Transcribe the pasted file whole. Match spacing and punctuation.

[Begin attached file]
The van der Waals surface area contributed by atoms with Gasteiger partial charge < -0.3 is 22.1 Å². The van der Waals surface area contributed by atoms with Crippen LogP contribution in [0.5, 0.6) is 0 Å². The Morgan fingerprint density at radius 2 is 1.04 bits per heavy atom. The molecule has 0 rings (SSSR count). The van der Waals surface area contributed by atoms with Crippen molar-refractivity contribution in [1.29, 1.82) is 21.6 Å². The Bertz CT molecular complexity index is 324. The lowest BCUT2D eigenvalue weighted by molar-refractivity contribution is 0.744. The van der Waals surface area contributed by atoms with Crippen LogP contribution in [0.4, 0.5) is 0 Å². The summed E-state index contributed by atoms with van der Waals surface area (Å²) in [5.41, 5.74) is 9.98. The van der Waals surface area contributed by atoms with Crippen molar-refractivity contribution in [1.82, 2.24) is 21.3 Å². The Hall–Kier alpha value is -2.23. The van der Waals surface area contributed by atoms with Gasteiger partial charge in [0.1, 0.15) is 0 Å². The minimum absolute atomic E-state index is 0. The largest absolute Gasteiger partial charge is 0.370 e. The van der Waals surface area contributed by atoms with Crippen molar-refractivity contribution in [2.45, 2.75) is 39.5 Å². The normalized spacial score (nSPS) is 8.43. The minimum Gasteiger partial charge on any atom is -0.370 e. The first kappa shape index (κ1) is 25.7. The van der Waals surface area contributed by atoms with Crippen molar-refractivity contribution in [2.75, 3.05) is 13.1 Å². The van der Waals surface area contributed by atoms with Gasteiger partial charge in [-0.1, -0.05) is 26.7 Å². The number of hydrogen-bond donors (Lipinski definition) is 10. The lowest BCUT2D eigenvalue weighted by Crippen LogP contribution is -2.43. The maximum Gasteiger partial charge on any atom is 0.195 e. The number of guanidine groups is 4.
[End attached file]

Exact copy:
The van der Waals surface area contributed by atoms with Gasteiger partial charge < -0.3 is 22.1 Å². The van der Waals surface area contributed by atoms with Crippen LogP contribution in [0.5, 0.6) is 0 Å². The Morgan fingerprint density at radius 2 is 1.04 bits per heavy atom. The molecule has 0 rings (SSSR count). The van der Waals surface area contributed by atoms with Crippen molar-refractivity contribution in [1.29, 1.82) is 21.6 Å². The Bertz CT molecular complexity index is 324. The lowest BCUT2D eigenvalue weighted by molar-refractivity contribution is 0.744. The van der Waals surface area contributed by atoms with Crippen LogP contribution in [0.4, 0.5) is 0 Å². The summed E-state index contributed by atoms with van der Waals surface area (Å²) in [5.41, 5.74) is 9.98. The van der Waals surface area contributed by atoms with Crippen molar-refractivity contribution in [1.82, 2.24) is 21.3 Å². The Hall–Kier alpha value is -2.23. The van der Waals surface area contributed by atoms with Gasteiger partial charge in [0.1, 0.15) is 0 Å². The minimum absolute atomic E-state index is 0. The largest absolute Gasteiger partial charge is 0.370 e. The van der Waals surface area contributed by atoms with Crippen molar-refractivity contribution in [2.45, 2.75) is 39.5 Å². The normalized spacial score (nSPS) is 8.43. The minimum Gasteiger partial charge on any atom is -0.370 e. The first kappa shape index (κ1) is 25.7. The van der Waals surface area contributed by atoms with Crippen molar-refractivity contribution in [2.75, 3.05) is 13.1 Å². The van der Waals surface area contributed by atoms with Gasteiger partial charge in [-0.1, -0.05) is 26.7 Å². The number of hydrogen-bond donors (Lipinski definition) is 10. The lowest BCUT2D eigenvalue weighted by Crippen LogP contribution is -2.43. The maximum Gasteiger partial charge on any atom is 0.195 e. The number of guanidine groups is 4.